Envoy: Iran Serious to Get OPEC Top Job in December
TEHRAN (Tasnim) – Iran will not back down in its quest to secure the top job of OPEC and that it chances are high for assuming the presidency of the oil cartel for a three-year period, an Iranian official with OPEC said Sunday.
Iran’s representative at the OPEC Executive Committee Hossein Kazempour Ardebili told the Tasnim News Agency that Iran has no intention to withdraw its candidacy for the post which is in need of unanimous votes of the OPEC member countries.
"Iran is determined to secure the post of OPEC secretary general and we have no intention to leave the race," he said.
He also noted that Iran’s recent chairmanship of the Gas Exporting Countries Forum (GECF) has nothing to do with the OPEC secretary general issue.
OEPC member states in their 162nd OPEC Geneva Conference in 2012 failed to reach agreement on electing a new secretary general, which led to extension of tenure of its current Secretary General Abdalla el-Badri for one more year.
OPEC is a Vienna-based intergovernmental organization of 12 oil-producing countries, which groups Algeria, Angola, Ecuador, Iran, Iraq, Libya, Kuwait, Nigeria, Qatar, Saudi Arabia, the United Arab Emirates, and Venezuela.
The choice of a secretary general must be unanimous, which has frequently resulted in stalemate because members canot agree on a candidate easily.
“Certainly we will not let those countries that are oppressive against Iran to take the role of the secretary general... If a number of OPEC members do not alter their position towards Iran, like before, Iran will not back down either, ” Iran's Oil Minister Bijan Namdar Zanganeh said in early September.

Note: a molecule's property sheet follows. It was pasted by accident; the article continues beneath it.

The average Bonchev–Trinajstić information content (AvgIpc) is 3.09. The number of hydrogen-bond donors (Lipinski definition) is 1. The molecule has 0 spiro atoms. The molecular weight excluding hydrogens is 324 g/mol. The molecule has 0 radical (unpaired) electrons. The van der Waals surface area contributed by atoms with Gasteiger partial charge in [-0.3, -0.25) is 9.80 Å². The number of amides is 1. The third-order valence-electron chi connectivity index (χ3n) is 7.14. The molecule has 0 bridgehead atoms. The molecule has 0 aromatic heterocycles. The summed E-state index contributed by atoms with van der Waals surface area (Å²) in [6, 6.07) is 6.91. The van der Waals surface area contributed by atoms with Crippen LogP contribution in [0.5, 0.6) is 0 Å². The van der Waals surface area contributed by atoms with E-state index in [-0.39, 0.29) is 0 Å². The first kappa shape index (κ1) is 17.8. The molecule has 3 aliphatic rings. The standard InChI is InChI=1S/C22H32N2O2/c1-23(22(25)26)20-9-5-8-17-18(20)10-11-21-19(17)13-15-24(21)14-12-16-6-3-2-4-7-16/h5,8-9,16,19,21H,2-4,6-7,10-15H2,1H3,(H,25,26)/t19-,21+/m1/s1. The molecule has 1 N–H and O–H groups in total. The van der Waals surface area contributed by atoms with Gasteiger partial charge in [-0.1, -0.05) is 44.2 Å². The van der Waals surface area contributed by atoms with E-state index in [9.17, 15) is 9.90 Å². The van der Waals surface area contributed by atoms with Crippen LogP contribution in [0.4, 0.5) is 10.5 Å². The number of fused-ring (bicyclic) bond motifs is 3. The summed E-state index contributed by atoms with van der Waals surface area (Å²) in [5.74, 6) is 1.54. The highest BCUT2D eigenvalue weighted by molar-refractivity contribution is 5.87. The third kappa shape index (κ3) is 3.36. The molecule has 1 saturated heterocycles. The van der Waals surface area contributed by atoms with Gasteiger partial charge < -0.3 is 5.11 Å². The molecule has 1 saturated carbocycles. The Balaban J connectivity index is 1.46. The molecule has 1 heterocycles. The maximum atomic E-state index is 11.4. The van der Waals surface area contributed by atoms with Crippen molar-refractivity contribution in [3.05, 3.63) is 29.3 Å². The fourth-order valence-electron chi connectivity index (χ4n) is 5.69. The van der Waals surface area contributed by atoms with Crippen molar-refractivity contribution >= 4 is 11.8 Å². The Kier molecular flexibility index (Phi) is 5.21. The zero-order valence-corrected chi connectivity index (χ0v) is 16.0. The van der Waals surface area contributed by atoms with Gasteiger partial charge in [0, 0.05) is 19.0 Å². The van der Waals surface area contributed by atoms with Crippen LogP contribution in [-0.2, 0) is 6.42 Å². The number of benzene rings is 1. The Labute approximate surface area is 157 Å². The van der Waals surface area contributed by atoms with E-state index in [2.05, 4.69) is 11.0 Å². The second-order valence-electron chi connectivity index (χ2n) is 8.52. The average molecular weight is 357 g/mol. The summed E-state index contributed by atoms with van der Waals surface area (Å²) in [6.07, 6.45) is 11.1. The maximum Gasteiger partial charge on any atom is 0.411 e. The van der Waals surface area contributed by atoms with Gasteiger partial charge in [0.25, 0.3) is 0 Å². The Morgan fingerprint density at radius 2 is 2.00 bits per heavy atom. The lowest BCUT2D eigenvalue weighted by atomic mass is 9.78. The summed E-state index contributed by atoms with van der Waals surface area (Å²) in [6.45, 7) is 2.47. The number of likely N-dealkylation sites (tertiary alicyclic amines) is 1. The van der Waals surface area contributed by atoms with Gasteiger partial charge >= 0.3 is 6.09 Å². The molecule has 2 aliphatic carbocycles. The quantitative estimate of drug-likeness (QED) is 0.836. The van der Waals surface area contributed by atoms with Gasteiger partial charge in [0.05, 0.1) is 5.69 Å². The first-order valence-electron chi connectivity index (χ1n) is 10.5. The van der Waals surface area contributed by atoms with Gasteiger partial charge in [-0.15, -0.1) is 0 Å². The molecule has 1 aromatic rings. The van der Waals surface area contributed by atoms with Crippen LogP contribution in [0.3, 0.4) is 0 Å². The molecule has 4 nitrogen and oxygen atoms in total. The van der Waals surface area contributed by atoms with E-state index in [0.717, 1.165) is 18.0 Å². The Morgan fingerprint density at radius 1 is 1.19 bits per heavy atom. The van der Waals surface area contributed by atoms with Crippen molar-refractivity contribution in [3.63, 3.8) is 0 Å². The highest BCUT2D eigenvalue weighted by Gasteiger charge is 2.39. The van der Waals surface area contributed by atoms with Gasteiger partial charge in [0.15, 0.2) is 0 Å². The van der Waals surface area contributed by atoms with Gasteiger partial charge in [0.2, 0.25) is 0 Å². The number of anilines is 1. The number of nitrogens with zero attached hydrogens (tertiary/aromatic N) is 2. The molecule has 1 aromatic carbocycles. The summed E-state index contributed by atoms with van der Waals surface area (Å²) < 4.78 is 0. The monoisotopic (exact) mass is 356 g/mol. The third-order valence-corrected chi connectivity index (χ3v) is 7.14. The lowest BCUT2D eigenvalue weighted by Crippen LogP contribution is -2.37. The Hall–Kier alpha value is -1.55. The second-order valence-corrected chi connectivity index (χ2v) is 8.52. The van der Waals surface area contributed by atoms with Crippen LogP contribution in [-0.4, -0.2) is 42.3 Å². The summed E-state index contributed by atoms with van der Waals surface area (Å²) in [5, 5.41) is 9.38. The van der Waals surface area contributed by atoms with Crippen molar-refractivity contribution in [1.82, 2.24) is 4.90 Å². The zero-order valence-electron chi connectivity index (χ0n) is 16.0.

He has also said that the chances OPEC would be able to appoint a new secretary general to run the group's Vienna secretariat when it makes another attempt in December would be dim.
"I think it's unlikely that Iran can take the secretary general [post]. Not only Iran, neither can other countries take the position," Zanganeh was quoted as saying.
But an Iranian lawmaker, Hossein Amiri Khamkani, said in late July that despite "tight competition between Iran and Iraq to become OPEC’s secretary general, it seems that our country has a higher chance of securing this top post.”
“If Iran assumes the position of secretary general at the OPEC, it will definitely be influential in numerous decisions made by the organization, and also in [determining] the level of production as well as exports and imports of oil in the world,” the lawmaker noted.
The three candidates that OPEC ministers have to choose from when they next meet in Vienna in December are Saudi OPEC governor Majid al-Moneef; Thamir Ghadhban, energy adviser to Iraq’s prime minister; and former Iranian oil minister Gholam Hossein Nozari.